ArtScuttlebutt.com Online Member of the Month Lesley Payne (http://lesleysphotography.blogger.com) is the quintessential “Iowa girl.” The 27-year-old photographer was raised in Cedar Rapids, Iowa, and is a part of a close-knit extended family that lives in the area. Payne has great affection for the Midwest.
“I think I had an idyllic childhood,” she confesses. “I spent the obligatory junior high summers de-tasseling corn, learning that hard labor is not for me.”
When Payne attended nearby Coe College, she’d originally intended to become a ceramics teacher but emerged with a studio arts degree with an emphasis in photography.
“I had never taken photography classes before college but I fell in love with the medium. Photography allows you to capture the world and interact with it in a different way. I’m pretty shy so photography is a kind of buffer, where I don’t have to participate fully but I can capture the experience and keep it,” Payne states.
Upon her graduation in 2004, she decided to remain close to home. Currently, Payne lives in Des Moines, where the local arts scene is still in its infancy. In some ways, Payne feels that she and the city are maturing together.
“Des Moines is a growing arts community, and I am still in the early stages of my professional career so I think we are well suited for each other,” she states. “I attend gallery openings and art walks in the local area. If I have technical stumbling blocks, Curt Stahr, a professor at Des Moines Area Community College, helps work out a solution.”
Living in Iowa has had an interesting effect on Payne’s studio practice. In colder months, the sky is often overcast for long periods of time, washing out the surrounding landscape. For Payne, who shoots in black and white, these annual conditions tend to produce very gray images. Due to the capricious quality of natural light in the wintertime, about 90 percent of Payne’s work is done in the studio at this time. She also develops her own prints in a makeshift darkroom she created in her bathroom at home.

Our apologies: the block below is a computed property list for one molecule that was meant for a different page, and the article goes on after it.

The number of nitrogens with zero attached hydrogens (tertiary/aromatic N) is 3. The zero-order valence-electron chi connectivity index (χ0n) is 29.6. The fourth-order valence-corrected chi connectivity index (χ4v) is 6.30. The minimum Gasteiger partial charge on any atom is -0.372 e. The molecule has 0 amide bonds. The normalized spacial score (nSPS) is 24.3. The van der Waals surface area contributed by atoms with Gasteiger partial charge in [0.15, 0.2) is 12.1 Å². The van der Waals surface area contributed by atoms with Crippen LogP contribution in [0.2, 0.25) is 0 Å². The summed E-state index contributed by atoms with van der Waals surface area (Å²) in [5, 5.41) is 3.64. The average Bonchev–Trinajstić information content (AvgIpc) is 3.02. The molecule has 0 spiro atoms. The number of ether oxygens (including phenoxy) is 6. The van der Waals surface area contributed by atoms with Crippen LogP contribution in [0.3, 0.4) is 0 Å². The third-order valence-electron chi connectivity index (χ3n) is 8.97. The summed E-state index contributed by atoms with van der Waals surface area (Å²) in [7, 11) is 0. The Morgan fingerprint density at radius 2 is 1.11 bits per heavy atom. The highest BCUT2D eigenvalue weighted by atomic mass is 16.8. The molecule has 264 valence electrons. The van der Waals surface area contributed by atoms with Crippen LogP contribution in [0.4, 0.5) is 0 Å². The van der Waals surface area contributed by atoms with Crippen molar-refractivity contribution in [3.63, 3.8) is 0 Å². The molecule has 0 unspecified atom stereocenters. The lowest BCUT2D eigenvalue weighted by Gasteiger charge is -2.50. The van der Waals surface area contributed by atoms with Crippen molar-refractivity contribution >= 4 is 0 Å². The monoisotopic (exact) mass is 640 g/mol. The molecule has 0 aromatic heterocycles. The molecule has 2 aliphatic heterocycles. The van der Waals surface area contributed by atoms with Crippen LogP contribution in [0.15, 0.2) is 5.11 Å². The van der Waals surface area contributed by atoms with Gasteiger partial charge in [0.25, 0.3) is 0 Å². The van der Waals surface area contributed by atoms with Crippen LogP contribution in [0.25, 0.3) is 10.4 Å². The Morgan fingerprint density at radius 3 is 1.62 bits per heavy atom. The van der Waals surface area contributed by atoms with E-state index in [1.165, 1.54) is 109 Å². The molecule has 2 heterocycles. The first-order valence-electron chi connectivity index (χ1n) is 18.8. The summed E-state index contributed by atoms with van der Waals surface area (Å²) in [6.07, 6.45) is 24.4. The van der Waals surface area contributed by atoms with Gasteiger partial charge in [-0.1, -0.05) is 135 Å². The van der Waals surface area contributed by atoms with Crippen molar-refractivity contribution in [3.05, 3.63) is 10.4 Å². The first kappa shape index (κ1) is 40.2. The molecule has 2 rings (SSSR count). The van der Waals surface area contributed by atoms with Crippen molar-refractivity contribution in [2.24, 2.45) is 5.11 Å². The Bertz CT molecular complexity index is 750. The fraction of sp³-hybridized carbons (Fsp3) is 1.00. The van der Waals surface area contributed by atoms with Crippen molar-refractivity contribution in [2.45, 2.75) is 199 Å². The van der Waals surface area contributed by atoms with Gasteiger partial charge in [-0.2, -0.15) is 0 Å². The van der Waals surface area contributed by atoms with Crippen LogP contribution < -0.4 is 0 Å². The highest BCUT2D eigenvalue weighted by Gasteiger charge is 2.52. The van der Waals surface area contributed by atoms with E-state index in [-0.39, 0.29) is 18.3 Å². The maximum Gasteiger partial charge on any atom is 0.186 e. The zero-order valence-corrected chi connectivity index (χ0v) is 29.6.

Many artists would feel constrained by these limitations but Payne has simply incorporated them into her creative vision. She finds random objects, sets up the lighting in the studio to give her images dramatic contrast, shoots up close to accommodate the small space and crops down in the darkroom. In her resulting body of work, Payne draws out an unearthly quality from the most ordinary objects by avoiding the easy identification of her subjects and instead exploring texture, form and contrast.
“I enjoy photography because the more successful images allow people to stop and look closer at an object that they would normally breeze by and not give a second glance to. I like bringing that mystery to people’s attention, while the subject is a secret between me and my artwork. Only I know exactly what it was,” she explains.
Although she enjoyed the direction of her previous work, Payne is now looking to challenge herself by expanding her subject matter and technique:
“My work is evolving from the small still-lifes. It still deals with perception like the smaller works, but I am experimenting on a larger scale with mirror images. This body of work is influenced by Rorschach tests. I have more research to do on the tests themselves to see if they will develop into one photograph for each test. I am (also) experimenting with technique. I am working on creating high contrast film images in the development process. The process removes most of the mid-tones, reducing the image to black and white.”
Payne has also been working on a series involving farm houses and another that focuses on cars.
“I’m trying to broaden my horizons to include more than just found objects. I’ve been trying to think of bigger things — larger objects, more common elements — that I could zoom in on and still get the same effect.” AC
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